China which now has a greater distance of high speed line than any other country also has the largest debts from its rail building. In the first half of 2011, these debts amounted to $317 billion which has raised concerns for the World Bank. It is anticipated that almost $80 billion will be spent on building more high speed rail this year, with some funding coming from private sources as banks are restricted in their lending. One of the problems in this country is very low occupancy rates of high speed trains. The Chinese Railways Ministry is required to pay interest of up to 120 billion yuan (US$ 18.26 billion) each year. Apparently the railway system is currently only able to pay interest on the debt, and is unable to repay any of debt itself.
Is it surprising that the states of Florida, Ohio and Winsconsin turned down government incentives to build high speed lines? Not really because the individual states would have had to pick up any ongoing losses associated with such a programme.
Sir Roy McNulty’s report in 2011 highlighted the £5 billion annual subsidy paid in this country to subsidise our railways and recommended it be reduced. Our Secretary of State Justine Greening accepted the subsidy should be reduced when she attended the Transport Select Committee last December. However, HS1 is currently being subsidised by Kent County Council. It may be a small amount and of a temporary nature, but it does cover just 5 trains per day and it is still a subsidy. It would appear from the experiences of several other countries that HS2, if it is built, will add to the subsidy required for railways in the UK. Is this sensible for a country as indebted as the UK?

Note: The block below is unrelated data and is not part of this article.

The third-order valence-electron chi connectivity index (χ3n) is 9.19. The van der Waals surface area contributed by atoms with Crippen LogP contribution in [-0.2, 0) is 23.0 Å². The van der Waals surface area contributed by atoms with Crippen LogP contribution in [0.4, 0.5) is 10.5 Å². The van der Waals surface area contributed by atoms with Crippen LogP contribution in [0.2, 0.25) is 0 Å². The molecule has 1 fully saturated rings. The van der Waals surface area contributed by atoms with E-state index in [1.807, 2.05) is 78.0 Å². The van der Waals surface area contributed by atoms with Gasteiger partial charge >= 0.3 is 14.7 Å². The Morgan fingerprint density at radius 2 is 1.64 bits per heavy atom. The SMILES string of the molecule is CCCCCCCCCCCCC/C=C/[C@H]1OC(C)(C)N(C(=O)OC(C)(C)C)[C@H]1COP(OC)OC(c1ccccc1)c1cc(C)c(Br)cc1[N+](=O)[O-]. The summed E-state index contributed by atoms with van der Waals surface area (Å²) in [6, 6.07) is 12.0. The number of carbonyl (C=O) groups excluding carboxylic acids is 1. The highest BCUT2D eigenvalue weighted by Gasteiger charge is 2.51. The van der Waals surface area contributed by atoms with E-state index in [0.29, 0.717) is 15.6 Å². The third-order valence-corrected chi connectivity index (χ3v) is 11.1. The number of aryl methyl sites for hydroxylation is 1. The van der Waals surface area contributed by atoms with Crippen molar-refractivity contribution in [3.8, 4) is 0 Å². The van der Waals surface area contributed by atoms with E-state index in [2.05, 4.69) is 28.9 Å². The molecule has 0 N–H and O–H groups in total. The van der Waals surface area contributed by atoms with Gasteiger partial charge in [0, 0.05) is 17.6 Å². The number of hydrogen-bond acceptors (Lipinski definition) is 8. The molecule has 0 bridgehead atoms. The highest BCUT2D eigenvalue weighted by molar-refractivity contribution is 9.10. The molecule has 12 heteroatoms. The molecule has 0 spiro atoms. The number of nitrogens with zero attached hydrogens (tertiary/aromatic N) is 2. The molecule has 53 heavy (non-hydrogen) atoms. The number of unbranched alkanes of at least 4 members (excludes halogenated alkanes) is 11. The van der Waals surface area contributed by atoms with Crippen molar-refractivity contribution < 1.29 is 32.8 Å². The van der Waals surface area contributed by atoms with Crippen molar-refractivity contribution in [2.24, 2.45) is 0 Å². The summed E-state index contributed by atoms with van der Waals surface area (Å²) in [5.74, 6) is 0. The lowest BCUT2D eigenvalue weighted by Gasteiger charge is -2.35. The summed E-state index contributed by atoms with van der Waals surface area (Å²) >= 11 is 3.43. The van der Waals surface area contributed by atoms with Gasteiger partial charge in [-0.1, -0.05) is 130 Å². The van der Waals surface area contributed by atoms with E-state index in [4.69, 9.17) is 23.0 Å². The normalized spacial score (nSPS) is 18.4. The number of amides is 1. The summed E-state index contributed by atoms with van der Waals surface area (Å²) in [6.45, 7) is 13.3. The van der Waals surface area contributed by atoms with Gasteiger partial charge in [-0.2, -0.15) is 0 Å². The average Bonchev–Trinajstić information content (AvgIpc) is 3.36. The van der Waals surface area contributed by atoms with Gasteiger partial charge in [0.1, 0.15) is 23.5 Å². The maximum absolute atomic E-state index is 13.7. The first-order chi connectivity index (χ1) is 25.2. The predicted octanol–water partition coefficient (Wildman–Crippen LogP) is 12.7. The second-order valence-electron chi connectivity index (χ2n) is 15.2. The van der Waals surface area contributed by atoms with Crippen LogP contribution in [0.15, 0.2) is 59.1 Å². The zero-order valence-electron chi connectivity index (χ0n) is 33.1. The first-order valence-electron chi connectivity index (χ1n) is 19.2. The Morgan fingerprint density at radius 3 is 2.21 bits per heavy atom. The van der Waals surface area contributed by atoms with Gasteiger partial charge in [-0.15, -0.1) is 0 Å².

and of course the above analysis completely and utterly ignores wider economic benefits which are usually the main reason for any major transport infrastructure of anykind anywhere in the world. farebox revenues are only part of the picture. govts that may subsidise transport of any kind do do because it has been calculated using economic modelling that the wider benefits will be greater then the subsidy. people dont normally travel just for the sake of it (apart from steam tours !) they go for a reason such as business or a holiday or shopping. and they spend money when they get there on meals, hotels, gifts, shopping or to further their business etc etc.
with hs2 these are the main benefits along with greater capacity and reduced journey time. and if you say that the last point isnt a benefit, why do train operators have to recompense passengers for delayed trains ? if nobody cared about the journey time they could always leave earlier for example.